Policy makers are sleep walking into our AI future

The impact automation might have on our way of working is something I’ve touched on numerous times in the past year.  I’ve attempted to look at the situation from a systemic perspective, a historical perspective, from that of employers, employees and also policy makers.

I’m generally of an optimistic bent on these things, but am realistic enough to know that change is afoot, and adaptability to that change will be key.  Whilst policy makers have said the right things, I’m not sure their actions really support their words.

That was reinforced by a recent study from the National Academies of Sciences, Engineering and Medicine (NASEM).

“Policymakers are flying blind into what has been called the fourth industrial revolution,” the authors say.

Eyes wide shut

For agencies to assess the possible impact of technology on the labor market, the authors contend that they need to collect very different kinds of labor data.

The paper reminds us that whilst the exact changes to the labor market will be unclear, there will be disruption, and a crucial start point is to know the precise state of affairs at the moment.  Alas, it’s a desire that is often lacking in policy circles.

“There is a dramatic shortage of information and data about the exact state of the workforce and automation, so policymakers don’t know answers to even basic questions such as ‘Which types of technologies are currently having the greatest impacts on jobs?’ and ‘What new technologies are likely to have the greatest impact in the next few years?'” the authors say.

“Our NASEM study report details a number of both positive and negative influences technology has had on the workforce,” they continue. “These include replacing some jobs by automation, creating the opportunity for new types of freelance work in companies like Uber and Lyft, and making education and retraining courses available to everyone through the internet. But nobody can judge today the relative impact these different forces have made on the workforce, or their net outcome.”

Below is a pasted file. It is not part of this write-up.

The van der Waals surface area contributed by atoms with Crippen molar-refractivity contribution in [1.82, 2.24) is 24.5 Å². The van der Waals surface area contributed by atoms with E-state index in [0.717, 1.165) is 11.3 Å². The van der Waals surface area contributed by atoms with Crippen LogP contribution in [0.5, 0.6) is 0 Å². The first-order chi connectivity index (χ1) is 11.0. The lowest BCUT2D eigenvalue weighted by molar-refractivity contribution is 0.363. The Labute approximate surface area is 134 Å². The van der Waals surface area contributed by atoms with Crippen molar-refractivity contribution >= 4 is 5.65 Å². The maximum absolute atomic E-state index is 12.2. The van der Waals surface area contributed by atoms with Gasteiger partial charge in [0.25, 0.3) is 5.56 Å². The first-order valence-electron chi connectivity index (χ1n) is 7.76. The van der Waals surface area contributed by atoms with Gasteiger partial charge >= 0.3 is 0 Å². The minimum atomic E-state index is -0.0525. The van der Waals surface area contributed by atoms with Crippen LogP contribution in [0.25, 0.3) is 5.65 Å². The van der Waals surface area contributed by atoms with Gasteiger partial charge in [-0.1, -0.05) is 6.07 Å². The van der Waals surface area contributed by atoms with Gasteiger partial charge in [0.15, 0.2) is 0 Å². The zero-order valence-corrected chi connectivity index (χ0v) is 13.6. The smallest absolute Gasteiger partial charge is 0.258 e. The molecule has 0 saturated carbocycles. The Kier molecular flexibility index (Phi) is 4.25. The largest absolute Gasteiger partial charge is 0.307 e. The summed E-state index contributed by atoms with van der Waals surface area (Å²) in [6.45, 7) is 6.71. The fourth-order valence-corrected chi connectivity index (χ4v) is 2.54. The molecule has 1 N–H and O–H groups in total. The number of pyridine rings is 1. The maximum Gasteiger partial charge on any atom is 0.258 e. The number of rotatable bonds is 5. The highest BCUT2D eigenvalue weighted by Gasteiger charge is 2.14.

The need for data

The paper argues that we need much better data and more analysis on just how technology is influencing the workforce, both in individual instances but also more holistically.  The paper also argues for changes to the way we educate people, and whilst it argues for a retooling of the school system to focus primarily on those things that are uniquely human, it fails to cover the huge need for adult education to allow those already in the workforce to appropriately adapt their skills to the new economy.

The authors do however urge policy makers to invest in new data, methods and infrastructures to help support the research into this topic.  This will likely see a combination of public and privately held data.

“Governments must learn the lessons that industry has learned over the past decade, about how to take advantage of the exploding volume of online, real-time data to design more attractive products and more effective management policies,” they say.

To do so requires government itself to become more adaptable, and employ a more ‘sense and respond’ style of work.  Suffice to say, this is a fundamental shift in how governments usually operate, so I can’t say I’m especially optimistic on this front, which probably means that whatever the future has in store for us, there are likely to be numerous mis-steps along the way.

Heads in the sand

A good example comes from the UK, where three years ago the UK Commission for Employment and Skills examined the future of work in 2030.  A report outlined a number of scenarios for how work might be changing.

The report rightly comments on the changing nature of work and the fact that people entering the workforce today have numerous different jobs in various professions over the course of their career.

“The idea of a single education, followed by a single career, finishing with a single pension is over,” the report comments.

And yet three years on from that, the government is still squabbling over grammar schools, and greater support for lifelong learning is little more than an afterthought among policy makers.

If nothing else, we have some interesting times ahead.

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